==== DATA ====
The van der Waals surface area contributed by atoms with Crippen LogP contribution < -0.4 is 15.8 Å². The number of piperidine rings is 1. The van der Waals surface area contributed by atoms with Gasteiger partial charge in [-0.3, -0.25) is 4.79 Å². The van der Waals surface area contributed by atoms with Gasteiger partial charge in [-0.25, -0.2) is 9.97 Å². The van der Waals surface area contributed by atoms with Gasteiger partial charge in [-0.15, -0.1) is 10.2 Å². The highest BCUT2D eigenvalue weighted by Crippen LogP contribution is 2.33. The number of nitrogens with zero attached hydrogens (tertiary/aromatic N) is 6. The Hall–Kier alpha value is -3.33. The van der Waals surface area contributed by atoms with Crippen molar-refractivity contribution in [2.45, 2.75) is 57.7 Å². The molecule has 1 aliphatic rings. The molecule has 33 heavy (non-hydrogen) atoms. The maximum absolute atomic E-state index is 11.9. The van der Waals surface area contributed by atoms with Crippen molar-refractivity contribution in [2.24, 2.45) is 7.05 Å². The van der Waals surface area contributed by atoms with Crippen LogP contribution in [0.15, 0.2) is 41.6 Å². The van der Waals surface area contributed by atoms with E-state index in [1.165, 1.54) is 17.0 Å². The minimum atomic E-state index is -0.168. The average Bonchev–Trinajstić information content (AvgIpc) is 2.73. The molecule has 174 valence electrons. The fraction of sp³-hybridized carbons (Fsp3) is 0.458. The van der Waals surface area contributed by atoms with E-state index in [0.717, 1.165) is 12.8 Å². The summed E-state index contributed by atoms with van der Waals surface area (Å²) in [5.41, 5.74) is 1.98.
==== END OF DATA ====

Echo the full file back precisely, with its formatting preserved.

The van der Waals surface area contributed by atoms with Crippen LogP contribution < -0.4 is 15.8 Å². The number of piperidine rings is 1. The van der Waals surface area contributed by atoms with Gasteiger partial charge in [-0.3, -0.25) is 4.79 Å². The van der Waals surface area contributed by atoms with Gasteiger partial charge in [-0.25, -0.2) is 9.97 Å². The van der Waals surface area contributed by atoms with Gasteiger partial charge in [-0.15, -0.1) is 10.2 Å². The highest BCUT2D eigenvalue weighted by Crippen LogP contribution is 2.33. The number of nitrogens with zero attached hydrogens (tertiary/aromatic N) is 6. The Hall–Kier alpha value is -3.33. The van der Waals surface area contributed by atoms with Crippen molar-refractivity contribution in [2.45, 2.75) is 57.7 Å². The molecule has 1 aliphatic rings. The molecule has 33 heavy (non-hydrogen) atoms. The maximum absolute atomic E-state index is 11.9. The van der Waals surface area contributed by atoms with Crippen molar-refractivity contribution in [2.24, 2.45) is 7.05 Å². The van der Waals surface area contributed by atoms with Crippen LogP contribution in [0.15, 0.2) is 41.6 Å². The van der Waals surface area contributed by atoms with E-state index in [1.165, 1.54) is 17.0 Å². The minimum atomic E-state index is -0.168. The average Bonchev–Trinajstić information content (AvgIpc) is 2.73. The molecule has 174 valence electrons. The fraction of sp³-hybridized carbons (Fsp3) is 0.458. The van der Waals surface area contributed by atoms with E-state index in [0.717, 1.165) is 12.8 Å². The summed E-state index contributed by atoms with van der Waals surface area (Å²) in [5.41, 5.74) is 1.98.